Honey Bee Pollination Matters
The world of the honey bee. This most popular insect is well known as a honey producer. However, honey is not this bee’s biggest claim to fame. In fact, these bee pollination facts may make you forget about honey… for just a bit.
Think of honey and you think of bees. It’s as simple as that. Honey bees are well known for honey production . And, let’s face it, how bees make honey is a pretty dang impressive feat.
But, do you have any idea how important honey bee pollination is to modern agriculture? We are talking increased crop yields worth billions of dollars.
Those of us familiar with modern agriculture recognize the role of honey bees as pollinators. Lets explore some honey bee pollination facts?
Honey production is the primary goal of many small scale beekeepers. Thousands of us live in various regions of the country with 2, 4, or 10 hives in the backyard.
But we are a small wheel in the world of bee management. The majority of bees in the US are here for pollination. This is the major role of beekeeping in our country.
Bee Pollination Facts
#1 Honey Bees contribute over $20 billion a year to US agricultural efforts.
What is pollination? Pollination occurs when pollen is transferred from the female parts of a flower to the male parts.
Pollen is often moved to flowers on another plant of the same variety. The result of pollination is the formation of a fruit or seed.
We enjoy apples, watermelon, cucumbers, squash and other fruits because of insect and/or bee pollination.
Of course, honey bee pollination is not responsible for all food production. In fact, most plants are pollinated by the wind or other pollinating animals. (Bees, Birds, Bats etc.)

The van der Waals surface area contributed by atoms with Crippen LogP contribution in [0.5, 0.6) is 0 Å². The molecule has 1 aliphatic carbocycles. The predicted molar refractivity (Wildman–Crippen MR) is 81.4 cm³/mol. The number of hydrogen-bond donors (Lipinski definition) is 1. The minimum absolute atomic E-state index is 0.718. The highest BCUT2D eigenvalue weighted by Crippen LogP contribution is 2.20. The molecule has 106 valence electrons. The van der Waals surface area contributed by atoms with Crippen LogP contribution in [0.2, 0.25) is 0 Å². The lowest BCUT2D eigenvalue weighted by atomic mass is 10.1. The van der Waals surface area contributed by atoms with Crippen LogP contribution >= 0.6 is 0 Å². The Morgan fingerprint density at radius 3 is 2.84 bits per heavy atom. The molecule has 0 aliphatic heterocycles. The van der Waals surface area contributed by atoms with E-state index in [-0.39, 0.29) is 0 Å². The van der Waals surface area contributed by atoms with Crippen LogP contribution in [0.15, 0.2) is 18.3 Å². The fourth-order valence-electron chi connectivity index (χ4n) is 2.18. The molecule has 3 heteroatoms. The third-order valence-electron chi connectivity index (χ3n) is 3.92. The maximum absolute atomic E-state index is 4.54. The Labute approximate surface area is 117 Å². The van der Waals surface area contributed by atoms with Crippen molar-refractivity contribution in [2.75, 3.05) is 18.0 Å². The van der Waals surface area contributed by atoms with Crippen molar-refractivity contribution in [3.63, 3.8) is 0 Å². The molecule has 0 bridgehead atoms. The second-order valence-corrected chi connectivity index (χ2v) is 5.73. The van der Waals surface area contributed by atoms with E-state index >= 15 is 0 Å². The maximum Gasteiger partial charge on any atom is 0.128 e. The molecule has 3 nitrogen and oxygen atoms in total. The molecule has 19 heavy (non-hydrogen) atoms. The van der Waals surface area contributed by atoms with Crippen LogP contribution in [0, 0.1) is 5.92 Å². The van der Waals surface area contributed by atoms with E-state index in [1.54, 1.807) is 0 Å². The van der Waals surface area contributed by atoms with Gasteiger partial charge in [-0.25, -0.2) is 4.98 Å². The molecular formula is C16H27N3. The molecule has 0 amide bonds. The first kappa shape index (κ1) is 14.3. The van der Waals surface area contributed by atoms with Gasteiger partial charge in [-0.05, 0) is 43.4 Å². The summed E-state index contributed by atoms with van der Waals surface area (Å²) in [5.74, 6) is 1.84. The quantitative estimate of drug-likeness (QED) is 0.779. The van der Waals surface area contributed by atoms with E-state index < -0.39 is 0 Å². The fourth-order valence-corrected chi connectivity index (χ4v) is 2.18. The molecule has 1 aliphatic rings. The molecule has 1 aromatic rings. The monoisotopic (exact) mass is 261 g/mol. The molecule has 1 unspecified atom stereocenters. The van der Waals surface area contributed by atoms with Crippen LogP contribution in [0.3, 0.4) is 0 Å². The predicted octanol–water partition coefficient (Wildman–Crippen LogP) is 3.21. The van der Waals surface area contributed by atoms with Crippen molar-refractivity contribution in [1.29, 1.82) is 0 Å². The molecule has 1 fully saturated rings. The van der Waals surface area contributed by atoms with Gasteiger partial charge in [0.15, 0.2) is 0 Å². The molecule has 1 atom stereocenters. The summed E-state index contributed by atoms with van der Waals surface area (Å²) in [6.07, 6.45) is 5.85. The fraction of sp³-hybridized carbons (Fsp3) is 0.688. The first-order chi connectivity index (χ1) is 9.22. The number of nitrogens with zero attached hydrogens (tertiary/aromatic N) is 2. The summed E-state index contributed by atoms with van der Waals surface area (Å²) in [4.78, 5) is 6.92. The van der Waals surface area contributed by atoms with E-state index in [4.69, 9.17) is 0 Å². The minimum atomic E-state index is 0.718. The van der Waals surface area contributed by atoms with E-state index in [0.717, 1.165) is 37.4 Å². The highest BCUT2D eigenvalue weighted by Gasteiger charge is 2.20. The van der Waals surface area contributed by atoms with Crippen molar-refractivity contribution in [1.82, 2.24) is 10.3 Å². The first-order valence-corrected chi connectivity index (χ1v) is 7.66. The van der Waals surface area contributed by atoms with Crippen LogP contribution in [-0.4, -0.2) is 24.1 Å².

Mason Bees are another popular pollinator for the home gardener.
Pollinated plants produce more fruit/seed resulting in a much larger yield. Both large farming operations and backyard vegetable gardeners enjoy boosting their harvest.
#2 Honey Bees are favorites in the agriculture industry due to their portability. But they are not responsible for pollination of most of the world’s food sources.
It is easy to move large bee colonies across country -moving bees from one state to another-following the bloom.
Bee colonies have large populations that do their jobs and return to the hive every night.
Not All Plants Require Honey Bee Pollination
Large amounts of dry light-weight pollen is produced by some plants. The wind carries the small dry particles of pollen to receptive flowers.
Wind pollinated plants do not have to attract pollinators.
Many of the worlds crop plants are wind pollinated. Wind pollinated crops includewheat, corn, rice, rye, barley and oats. Pines, firs, spruces and many hardwoods trees are also pollinated in this manner.
The pollen produced by wind pollinated plants is responsible for your allergy suffering!
Honey bees and other pollinators may sometimes gather this pollen. However, it is not their primary protein source.
#3 Flowers Use Nectar to Attract Honey Bees
Flowering plants requiring “animal” pollination produce heavy sticky particles of pollen. This pollen is too heavy to move in the wind.